Mentor information session – online

Are you interested in becoming a Mentor in the award winning Kaleidoscope Mentoring Program and would like more information?

Register now for our online information session and find out everything you need to know about the program, eligibility criteria and the application process.


Event details:

Wednesday 3 August 2022

Online from 7.30pm – 8.30pm

Click here to register


We continuously recruit mentors whom we match with mentees in our upcoming mentee intake. Our next Mentee intake for Cycle 2 – 2022 will open on 18 July 2022 and the mentoring program will commence in late August 2022.  If you would like to apply to be a KMP mentor click the button below.

Mentors apply now

Applications are now open for KMP

The award-winning Kaleidoscope Mentoring Program is currently recruiting new mentees for its next cycle which will commence in February 2022.

The Mentoring Program, now in its fourth year, has already helped over 234 skilled professional migrants improve their employment potential by matching them with mentors from their industry or occupation. Past participant survey responses indicate the program achieves results with 80 per cent of past mentees reporting being employed in their fields within six months of completing the program. This compares to entry data which shows 91 per cent of mentees were unemployed or employed in survival jobs, with 9 per cent under employed in an associated industry at the commencement of the program. View the latest infographic here.

Since it inception, KMP has recruited more than 350 mentors from over 180 different organisations. Many of these mentors have migrated to Australia and understand the struggles and employment barriers that newcomers face. The depth and experience of this pool of mentors enables KMP to assist newcomers across a diverse range of professions and industries.

The 3-month mentoring partnership assists newcomers to build professional networks and increase knowledge of both recruitment practices and a better understanding of their profession locally. The mentoring journey benefits both the newcomers and employers in Western Australia by sharing new ideas and boosting business development and cultural diversity in both the workplace and the community.

Applications are now open and will close on 2 December 2021. Anyone interested in joining the program as a mentor or mentee can obtain more information by attending an online information session or can apply by visiting www.kaleidoscopeinitiative.com.au

Word of mouth continues to be the most effective marketing tool for this program so we encourage all mentees and mentors to share their experiences with friends and colleagues and encourage anyone interested to apply.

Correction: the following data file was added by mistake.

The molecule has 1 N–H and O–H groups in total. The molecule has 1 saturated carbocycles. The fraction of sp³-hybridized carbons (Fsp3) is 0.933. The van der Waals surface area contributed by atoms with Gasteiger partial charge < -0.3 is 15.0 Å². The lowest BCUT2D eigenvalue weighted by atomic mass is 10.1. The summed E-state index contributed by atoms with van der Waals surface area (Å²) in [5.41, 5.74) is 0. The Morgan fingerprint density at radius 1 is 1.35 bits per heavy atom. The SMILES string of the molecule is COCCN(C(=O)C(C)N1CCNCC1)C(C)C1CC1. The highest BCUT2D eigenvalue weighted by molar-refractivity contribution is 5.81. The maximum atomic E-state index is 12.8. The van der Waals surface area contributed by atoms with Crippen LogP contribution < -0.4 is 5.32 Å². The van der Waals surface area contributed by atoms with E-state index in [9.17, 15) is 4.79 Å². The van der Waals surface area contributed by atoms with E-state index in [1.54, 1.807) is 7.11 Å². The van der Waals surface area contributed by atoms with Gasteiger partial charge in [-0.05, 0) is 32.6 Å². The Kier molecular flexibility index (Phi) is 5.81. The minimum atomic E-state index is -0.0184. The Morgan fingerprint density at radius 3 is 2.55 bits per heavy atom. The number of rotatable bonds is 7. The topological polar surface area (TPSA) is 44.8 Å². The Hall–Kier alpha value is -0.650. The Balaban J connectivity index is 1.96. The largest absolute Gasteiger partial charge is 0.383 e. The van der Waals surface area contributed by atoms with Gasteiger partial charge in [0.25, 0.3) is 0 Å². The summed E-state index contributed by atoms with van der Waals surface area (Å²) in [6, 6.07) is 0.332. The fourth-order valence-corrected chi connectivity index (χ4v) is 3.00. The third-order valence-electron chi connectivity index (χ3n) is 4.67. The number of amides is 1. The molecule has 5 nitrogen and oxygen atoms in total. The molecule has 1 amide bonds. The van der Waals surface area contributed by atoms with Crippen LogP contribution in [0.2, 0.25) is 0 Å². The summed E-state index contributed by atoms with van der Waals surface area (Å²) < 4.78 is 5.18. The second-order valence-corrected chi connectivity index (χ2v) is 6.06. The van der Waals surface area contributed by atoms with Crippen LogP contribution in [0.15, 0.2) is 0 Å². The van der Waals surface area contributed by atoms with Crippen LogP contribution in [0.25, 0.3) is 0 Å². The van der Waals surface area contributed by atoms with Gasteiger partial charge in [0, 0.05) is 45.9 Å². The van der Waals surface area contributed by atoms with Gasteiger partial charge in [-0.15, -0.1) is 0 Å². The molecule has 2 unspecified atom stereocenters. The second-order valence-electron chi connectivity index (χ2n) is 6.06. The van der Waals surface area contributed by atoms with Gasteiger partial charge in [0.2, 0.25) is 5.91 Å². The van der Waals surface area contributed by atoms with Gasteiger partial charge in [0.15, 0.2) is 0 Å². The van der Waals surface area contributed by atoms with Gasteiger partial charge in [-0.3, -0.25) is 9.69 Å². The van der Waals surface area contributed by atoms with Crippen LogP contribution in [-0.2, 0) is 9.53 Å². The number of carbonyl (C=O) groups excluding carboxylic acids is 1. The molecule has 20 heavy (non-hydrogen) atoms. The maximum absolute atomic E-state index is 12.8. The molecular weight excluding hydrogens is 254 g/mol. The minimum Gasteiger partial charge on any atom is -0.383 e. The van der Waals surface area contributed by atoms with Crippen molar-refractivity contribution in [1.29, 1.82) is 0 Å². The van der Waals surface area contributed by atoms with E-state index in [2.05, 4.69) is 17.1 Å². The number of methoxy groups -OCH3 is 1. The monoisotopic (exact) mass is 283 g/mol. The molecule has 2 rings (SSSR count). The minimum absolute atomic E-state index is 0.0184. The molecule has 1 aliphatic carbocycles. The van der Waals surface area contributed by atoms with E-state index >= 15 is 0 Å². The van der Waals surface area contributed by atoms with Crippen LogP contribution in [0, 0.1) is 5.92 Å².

The Kaleidoscope Mentoring Program is implemented under a partnership between the City of Stirling, the City of Canning, the City of Swan and Metropolitan Migrant Resource Centre, and is funded by the Australian Government Department of Social Services and the Western Australian Government through the Office of Multicultural Interests.

Impact of Kaleidoscope Mentoring Program

Kaleidoscope Mentoring Program has been helping skilled newcomer professionals improve their employment potential by matching them with mentors from their industry or occupation. Did you know, of the 192 mentees who have taken part in the program, over 78% are now employed in their field.

This short video highlights some of the key statistics about mentors and mentees who have joined the program.

Submit an application today to join the next KMP cycle as a mentee.

Improving employment potential for skilled migrants

Through the Kaleidoscope Mentoring Program, experienced migrants are given the opportunity to secure work in their field of expertise, including employment at BHP.

The program helps migrants improve their employment potential, obtain work and builds the capacity of employers to reap the rewards of a diverse workforce.

BHP Superintendent Balraj Hansra joined BHP almost a decade ago as Graduate Geoscientist and signed up to be a mentor in the program, motivated by his appreciation of the difficulty for newcomers to find work in Australia.

“My mother came to Australia as a migrant and despite having a Master’s degree and being trained as a Registered Nurse in the UK, she found it difficult to find work here because she had no Australian experience,” Balraj said.

“After reflecting on this, and the impact it had on her and the rest of our family, I wanted to do everything I could to positively change the situation for those who have recently migrated to Australia.”

Balraj mentored Mehdi Najafi through the program, who now works as a Geotechnician at BHP’s Nickel West, Leinster Nickel Operation.

Mehdi was born and raised in Tehran, the capital city of Iran, where he studied a Bachelor of Civil Engineering and graduated with a Master of Geotechnical Engineering. Mehdi has nearly eight years’ experience as a Geotechnical Engineer in Iran on a wide range of civil, infrastructure and mining projects.

Mehdi explains the mentor program opened up the opportunity to have his qualifications recognised and to continue working in his field of expertise.

“Coming to Australia has always been a dream of mine, to create a better life and find more opportunities for work, but as a migrant we do face a lot of difficulties,” Mehdi said.

“You have to work hard to reach your dreams, and it’s not always easy, but the Kaleidoscope Mentoring Program provided that path for mentorship, experience and networking, that has helped me secure work at BHP – a leading global resources company.”